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SAN Selection

Posted on 2012-03-13
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Last Modified: 2016-11-23
Hi All,

We are a SMB and in the process of purchasing a SAN Solution.

Some considerations are that I plan on implementing VMWare Essentials Plus Kit as I believe that 3 hosts will provide appropriate redundancy for our operation. Initially, I plan on running about 6 VMs, that will include a backup DC, a SQL Server mirror, a DHCP server and a WSUS/print server and a couple of terminal servers. I would like a network file share, but if I have to run it through a VM then that would work as well.

My VMWare hosts will be Dell R610 Servers with two 6-core processors and 64 GB Ram each.

I know that I do not want Fibre Channel.  I think that 1GBs Ethernet connectivity would work for us.

I don't think I will need Data Tiering.

Below are the performance highlights, per DELL performance Analysis Kit:
 -Peak Throughput = 72 MB/Sec (Peak during backups, otherwise it is under 30 MB/Sec)
 -Peak IOPS at 99% = 1007 (again during backups, otherwise it is under 500)
 -Storage Used Capacity = under 1TB (I expect that to grow to about 2TB when VMWare is  
   implemented).
 -Read/Write Ratio = 97% Read and 3% Write

Considering the above stats, I have been looking at and comparing the following products:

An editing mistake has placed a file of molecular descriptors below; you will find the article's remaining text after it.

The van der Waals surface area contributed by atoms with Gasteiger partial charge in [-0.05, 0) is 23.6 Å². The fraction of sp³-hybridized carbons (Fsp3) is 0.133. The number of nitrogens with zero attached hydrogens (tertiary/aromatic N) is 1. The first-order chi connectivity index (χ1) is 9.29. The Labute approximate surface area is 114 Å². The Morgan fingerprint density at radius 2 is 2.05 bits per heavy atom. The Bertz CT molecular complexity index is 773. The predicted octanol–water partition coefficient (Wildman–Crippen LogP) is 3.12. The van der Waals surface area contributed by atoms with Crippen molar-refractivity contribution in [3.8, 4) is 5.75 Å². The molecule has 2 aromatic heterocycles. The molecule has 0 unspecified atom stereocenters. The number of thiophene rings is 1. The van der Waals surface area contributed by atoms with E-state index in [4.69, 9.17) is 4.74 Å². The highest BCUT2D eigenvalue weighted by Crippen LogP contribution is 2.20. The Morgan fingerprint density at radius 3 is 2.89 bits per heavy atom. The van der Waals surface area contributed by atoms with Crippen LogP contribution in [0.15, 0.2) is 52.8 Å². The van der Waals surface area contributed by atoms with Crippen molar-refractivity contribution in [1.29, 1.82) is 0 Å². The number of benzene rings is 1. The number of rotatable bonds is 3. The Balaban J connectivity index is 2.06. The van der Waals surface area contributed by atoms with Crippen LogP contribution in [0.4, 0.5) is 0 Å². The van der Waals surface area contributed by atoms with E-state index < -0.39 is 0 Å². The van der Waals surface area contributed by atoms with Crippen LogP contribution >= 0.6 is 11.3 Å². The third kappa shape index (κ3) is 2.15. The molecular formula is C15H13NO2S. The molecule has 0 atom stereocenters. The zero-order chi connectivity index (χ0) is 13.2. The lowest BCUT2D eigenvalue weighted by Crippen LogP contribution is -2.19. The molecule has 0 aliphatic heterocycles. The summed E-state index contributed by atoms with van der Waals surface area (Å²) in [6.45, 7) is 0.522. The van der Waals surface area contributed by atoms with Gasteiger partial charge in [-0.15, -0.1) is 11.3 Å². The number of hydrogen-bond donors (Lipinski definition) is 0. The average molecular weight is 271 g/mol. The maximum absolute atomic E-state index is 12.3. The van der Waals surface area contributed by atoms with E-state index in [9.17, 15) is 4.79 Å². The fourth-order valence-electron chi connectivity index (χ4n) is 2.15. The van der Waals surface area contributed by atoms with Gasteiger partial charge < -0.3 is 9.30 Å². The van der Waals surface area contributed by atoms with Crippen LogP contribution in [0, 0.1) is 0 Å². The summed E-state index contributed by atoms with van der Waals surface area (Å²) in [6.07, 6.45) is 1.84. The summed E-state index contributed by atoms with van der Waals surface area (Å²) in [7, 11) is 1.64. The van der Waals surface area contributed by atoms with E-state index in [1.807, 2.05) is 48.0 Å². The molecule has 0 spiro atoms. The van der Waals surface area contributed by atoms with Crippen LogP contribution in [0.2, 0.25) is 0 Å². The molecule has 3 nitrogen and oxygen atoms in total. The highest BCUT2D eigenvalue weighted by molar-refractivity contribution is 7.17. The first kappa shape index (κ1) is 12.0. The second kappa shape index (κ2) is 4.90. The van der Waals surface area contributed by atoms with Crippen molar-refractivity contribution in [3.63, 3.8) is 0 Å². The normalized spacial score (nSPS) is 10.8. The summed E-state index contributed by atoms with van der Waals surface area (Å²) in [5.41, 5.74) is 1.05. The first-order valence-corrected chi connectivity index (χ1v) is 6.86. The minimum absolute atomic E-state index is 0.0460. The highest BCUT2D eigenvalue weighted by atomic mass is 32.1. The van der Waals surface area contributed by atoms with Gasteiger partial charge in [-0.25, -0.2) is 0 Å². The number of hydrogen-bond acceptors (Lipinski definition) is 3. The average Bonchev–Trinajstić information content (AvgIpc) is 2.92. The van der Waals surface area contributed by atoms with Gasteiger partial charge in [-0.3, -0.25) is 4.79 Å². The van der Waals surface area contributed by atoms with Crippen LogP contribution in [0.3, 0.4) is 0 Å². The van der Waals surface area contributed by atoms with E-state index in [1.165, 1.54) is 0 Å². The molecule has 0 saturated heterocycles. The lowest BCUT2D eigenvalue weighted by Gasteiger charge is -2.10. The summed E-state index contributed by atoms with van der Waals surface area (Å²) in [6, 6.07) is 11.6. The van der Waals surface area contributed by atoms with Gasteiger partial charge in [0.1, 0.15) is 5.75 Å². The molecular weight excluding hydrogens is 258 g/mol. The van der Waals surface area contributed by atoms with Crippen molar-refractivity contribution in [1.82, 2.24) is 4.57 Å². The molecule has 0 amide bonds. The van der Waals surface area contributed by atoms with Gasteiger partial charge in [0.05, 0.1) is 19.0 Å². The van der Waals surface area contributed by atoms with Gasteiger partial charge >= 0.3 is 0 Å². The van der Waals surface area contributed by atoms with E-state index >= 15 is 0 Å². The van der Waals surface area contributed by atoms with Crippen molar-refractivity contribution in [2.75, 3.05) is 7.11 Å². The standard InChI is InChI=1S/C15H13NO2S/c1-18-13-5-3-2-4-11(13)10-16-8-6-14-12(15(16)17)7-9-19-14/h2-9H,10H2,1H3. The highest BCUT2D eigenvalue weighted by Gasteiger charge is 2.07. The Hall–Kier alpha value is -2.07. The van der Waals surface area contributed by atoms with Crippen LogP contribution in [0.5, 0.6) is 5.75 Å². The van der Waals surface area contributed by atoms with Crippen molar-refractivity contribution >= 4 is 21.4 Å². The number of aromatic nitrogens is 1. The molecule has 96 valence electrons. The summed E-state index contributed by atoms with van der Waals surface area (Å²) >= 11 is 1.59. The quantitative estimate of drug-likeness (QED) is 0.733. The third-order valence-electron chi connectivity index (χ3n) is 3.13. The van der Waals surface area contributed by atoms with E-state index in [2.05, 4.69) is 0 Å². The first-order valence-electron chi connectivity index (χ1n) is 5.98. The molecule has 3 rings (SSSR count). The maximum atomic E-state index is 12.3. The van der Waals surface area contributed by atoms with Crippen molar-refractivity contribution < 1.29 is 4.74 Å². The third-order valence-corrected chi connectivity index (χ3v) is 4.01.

1-DELL EqualLogic PS 4100X with 24 x 600GB 10K SAS drives and 2 PowerConnect 6224
  switches.
 2-EMC VNX5300 with 20 x 600GB 10K SAS drives and 2 Cisco 2960 Catalyst
  switches.
 3-Coraid SRX3200G with 20 x 600GB 10K SATA drives and 2 Cisco 3560E Catalyst
  switches.
4-Fujitsu Eternus DX90 S2 20 x 600GB 10K SAS drives and 2 Brocade switches.
5-I have not started looking at HP and NetApp yet.

At a macro level, I realize that any of the above products will work in our small environment. However, I also realize that there are significant differences in protocol and management options. I have spent a lot of time googling the pros and cons of these products. I think I have run into information overload.

I would like to hear recommendations from your experiences so that I could select the product that would provide the greatest flexibility, expandability as well as the best value.
My budget is around $50,000, that includes VMWare licensing.

Thank you in advance.
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Question by:hareshmelwani
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by:pjam
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I realize your question is what SAN to go with.
However I just wanted to add a comment about your server config, DC\WSUS\DNS\DHCP|Print Server can easily run on one W2k8 64-bit server and not even breath hard.  You will need a 2nd HD for WSUS storage 40 to 80GB depending on how many languages you support.
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by:dlethe
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Well DNS & DHCP are almost ZERO disk I/O, A DC is slightly more then zero.

Frankly you are throwing money away by overconfiguring. (Don't tell me ... Dell helped you come up with the configuration ;)

I would just get a PAIR of decent SSDs and mirror them with a much less expensive RAID controller to handle every bit of that.    

You are going to be I/O bound, not CPU bound, so you are even throwing money away on cores.  With only need for 1TB of data TODAY, then why buy all those extra disks now?  Prices are dropping every day now that malaysia is coming back online.

Heck, there are now even some 1TB SSD solutions in the $5000 range that plug into a PCI-e slot grab you?   120,000 RANDOM IOPS vs 1000 IOPS?

You can get something much, much faster for 1/3rd the price if you think outside the box a bit. (Oh, yes, and it will be more reliable)